Initially in the United Kingdom there were a few American Cockers that had accompanied service personel to American bases in the 50's and 60's. In addition, several came over with embassy staff and business people returning home.

The first UK Kennel Club registered American Cocker Spaniel was Aramingo Argonaught, born 17 January 1956 and bred by Herbert L. Steinberg. Two judges would have confirmed the registration as an American Cocker before it was permitted by the KC. In the late 60's they were shown as a rare breed. In 1968, the KC agreed to have the breed shown in the category "Any variety gundog other than Cocker" and stated that the American Cocker was not a variety of "Spaniel (Cocker)". There were around 100 registrations between 1966 to 1968.
In 1970 the breed was given a separate register in the Kennel Club Breed Supplement, as it was previously included in "Any other variety". Registration numbers were up to 309 in 1970 following this full recognition.



American Cocker Spaniels in UK and USA/Canada surveys had a median lifespan of about 10-11 years, which is on the low end of the typical range for purebred dogs, and 1-2 years less than other breeds of their size. The larger English Cocker Spaniel typically lives about a year longer than the American Cocker Spaniel. In a 2004 UK Kennel Club survey, the most common causes of death were cancer (23%), old age (20%), cardiac (8%), and immune-mediated (8%). In a 2003 USA/Canada Health Survey with a smaller sample size, the leading causes of death were cancer, hepatic disease, and immune-mediated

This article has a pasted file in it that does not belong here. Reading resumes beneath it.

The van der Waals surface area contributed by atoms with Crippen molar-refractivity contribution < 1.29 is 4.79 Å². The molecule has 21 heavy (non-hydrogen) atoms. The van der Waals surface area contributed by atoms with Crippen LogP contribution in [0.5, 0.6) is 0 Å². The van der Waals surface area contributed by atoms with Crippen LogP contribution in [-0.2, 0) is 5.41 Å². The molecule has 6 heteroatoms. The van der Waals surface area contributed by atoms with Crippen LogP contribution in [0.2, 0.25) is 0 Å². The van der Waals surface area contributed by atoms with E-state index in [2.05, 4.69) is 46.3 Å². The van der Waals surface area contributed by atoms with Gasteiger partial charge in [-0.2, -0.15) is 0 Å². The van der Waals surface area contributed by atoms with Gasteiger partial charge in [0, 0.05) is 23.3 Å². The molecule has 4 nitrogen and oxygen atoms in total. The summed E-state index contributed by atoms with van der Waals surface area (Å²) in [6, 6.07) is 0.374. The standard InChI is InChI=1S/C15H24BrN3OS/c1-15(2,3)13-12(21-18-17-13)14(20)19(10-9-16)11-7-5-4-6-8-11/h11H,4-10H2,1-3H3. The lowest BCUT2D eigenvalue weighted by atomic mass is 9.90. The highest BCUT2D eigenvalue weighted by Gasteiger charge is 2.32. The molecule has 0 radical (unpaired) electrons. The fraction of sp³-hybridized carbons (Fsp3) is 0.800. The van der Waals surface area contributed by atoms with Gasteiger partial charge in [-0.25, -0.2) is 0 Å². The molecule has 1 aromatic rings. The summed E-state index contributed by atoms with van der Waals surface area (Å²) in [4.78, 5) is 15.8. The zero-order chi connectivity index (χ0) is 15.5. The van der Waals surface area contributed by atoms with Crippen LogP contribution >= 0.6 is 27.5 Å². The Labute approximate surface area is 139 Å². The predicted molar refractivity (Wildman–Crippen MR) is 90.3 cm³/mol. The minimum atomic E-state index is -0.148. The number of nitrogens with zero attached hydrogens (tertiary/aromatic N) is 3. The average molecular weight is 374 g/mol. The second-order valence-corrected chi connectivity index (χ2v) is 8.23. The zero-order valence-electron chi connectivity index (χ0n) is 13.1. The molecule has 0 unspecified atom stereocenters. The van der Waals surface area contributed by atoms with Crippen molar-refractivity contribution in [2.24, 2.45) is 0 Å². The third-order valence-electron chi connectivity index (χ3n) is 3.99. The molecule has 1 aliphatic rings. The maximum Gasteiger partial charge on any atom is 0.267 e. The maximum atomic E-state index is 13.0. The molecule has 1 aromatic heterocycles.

American Cocker Spaniels are susceptible to a variety of maladies, particularly infections affecting their ears and, in some cases, their eyes. Although the number or percent of afflicted dogs is not known the following eye conditions have been identified in some members of the breed: Progressive retinal atrophy (PRA), glaucoma, and cataracts. The American Spaniel Club recommends annual eye exams by a veterinary ophthalmologist for all dogs that are bred. Autoimmune problems in Cockers have also been identified in an unknown number or percent of the breed, including autoimmune hemolytic anemia (AIHA). Ear inflammations are common in drop-eared breeds of dog. Luxating patellas and hip dysplasia have been identified in some American Cocker Spaniels. Puppy buyers should make sure that breeders have checked their sires and dams for these conditions. Dogs free of hip dysplasia can be certified by the Orthopedic Foundation for Animals (OFA).